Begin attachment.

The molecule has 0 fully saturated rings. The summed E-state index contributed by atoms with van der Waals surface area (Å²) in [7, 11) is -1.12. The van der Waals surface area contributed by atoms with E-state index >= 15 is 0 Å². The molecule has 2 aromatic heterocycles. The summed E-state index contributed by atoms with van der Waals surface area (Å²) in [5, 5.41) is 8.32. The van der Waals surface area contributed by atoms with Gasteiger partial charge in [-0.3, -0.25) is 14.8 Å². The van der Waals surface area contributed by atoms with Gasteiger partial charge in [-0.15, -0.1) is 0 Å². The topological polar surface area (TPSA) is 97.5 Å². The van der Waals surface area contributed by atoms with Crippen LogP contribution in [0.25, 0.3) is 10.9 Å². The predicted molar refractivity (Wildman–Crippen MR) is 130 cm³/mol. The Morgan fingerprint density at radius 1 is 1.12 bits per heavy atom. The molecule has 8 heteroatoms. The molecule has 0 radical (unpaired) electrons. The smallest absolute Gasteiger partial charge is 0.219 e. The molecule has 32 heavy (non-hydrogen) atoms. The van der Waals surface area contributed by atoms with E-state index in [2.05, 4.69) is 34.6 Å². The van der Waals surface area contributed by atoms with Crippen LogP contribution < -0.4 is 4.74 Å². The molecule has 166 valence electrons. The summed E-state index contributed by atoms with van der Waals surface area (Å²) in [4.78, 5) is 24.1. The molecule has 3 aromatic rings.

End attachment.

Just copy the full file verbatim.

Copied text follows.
The molecule has 0 fully saturated rings. The summed E-state index contributed by atoms with van der Waals surface area (Å²) in [7, 11) is -1.12. The van der Waals surface area contributed by atoms with E-state index >= 15 is 0 Å². The molecule has 2 aromatic heterocycles. The summed E-state index contributed by atoms with van der Waals surface area (Å²) in [5, 5.41) is 8.32. The van der Waals surface area contributed by atoms with Gasteiger partial charge in [-0.3, -0.25) is 14.8 Å². The van der Waals surface area contributed by atoms with Gasteiger partial charge in [-0.15, -0.1) is 0 Å². The topological polar surface area (TPSA) is 97.5 Å². The van der Waals surface area contributed by atoms with Crippen LogP contribution in [0.25, 0.3) is 10.9 Å². The predicted molar refractivity (Wildman–Crippen MR) is 130 cm³/mol. The Morgan fingerprint density at radius 1 is 1.12 bits per heavy atom. The molecule has 8 heteroatoms. The molecule has 0 radical (unpaired) electrons. The smallest absolute Gasteiger partial charge is 0.219 e. The molecule has 32 heavy (non-hydrogen) atoms. The van der Waals surface area contributed by atoms with E-state index in [2.05, 4.69) is 34.6 Å². The van der Waals surface area contributed by atoms with Crippen LogP contribution < -0.4 is 4.74 Å². The molecule has 166 valence electrons. The summed E-state index contributed by atoms with van der Waals surface area (Å²) in [4.78, 5) is 24.1. The molecule has 3 aromatic rings.